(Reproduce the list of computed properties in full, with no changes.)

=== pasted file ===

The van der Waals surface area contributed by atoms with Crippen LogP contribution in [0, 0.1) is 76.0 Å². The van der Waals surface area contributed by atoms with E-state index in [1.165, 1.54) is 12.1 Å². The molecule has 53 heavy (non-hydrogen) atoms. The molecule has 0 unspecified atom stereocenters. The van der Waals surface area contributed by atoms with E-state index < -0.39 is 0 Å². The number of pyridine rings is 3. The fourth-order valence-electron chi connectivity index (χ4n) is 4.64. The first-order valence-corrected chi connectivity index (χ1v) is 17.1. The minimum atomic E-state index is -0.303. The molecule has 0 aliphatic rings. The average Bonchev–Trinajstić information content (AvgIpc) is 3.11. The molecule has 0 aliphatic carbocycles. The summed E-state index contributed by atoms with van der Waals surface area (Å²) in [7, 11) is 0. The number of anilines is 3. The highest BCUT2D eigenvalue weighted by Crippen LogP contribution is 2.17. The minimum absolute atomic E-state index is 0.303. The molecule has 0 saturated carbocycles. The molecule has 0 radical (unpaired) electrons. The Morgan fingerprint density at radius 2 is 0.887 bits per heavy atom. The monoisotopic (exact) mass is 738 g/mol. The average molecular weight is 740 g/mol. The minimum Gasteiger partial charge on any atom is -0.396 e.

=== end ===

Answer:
The van der Waals surface area contributed by atoms with Crippen LogP contribution in [0, 0.1) is 76.0 Å². The van der Waals surface area contributed by atoms with E-state index in [1.165, 1.54) is 12.1 Å². The molecule has 53 heavy (non-hydrogen) atoms. The molecule has 0 unspecified atom stereocenters. The van der Waals surface area contributed by atoms with E-state index < -0.39 is 0 Å². The number of pyridine rings is 3. The fourth-order valence-electron chi connectivity index (χ4n) is 4.64. The first-order valence-corrected chi connectivity index (χ1v) is 17.1. The minimum atomic E-state index is -0.303. The molecule has 0 aliphatic rings. The average Bonchev–Trinajstić information content (AvgIpc) is 3.11. The molecule has 0 aliphatic carbocycles. The summed E-state index contributed by atoms with van der Waals surface area (Å²) in [7, 11) is 0. The number of anilines is 3. The highest BCUT2D eigenvalue weighted by Crippen LogP contribution is 2.17. The minimum absolute atomic E-state index is 0.303. The molecule has 0 saturated carbocycles. The molecule has 0 radical (unpaired) electrons. The Morgan fingerprint density at radius 2 is 0.887 bits per heavy atom. The monoisotopic (exact) mass is 738 g/mol. The average molecular weight is 740 g/mol. The minimum Gasteiger partial charge on any atom is -0.396 e.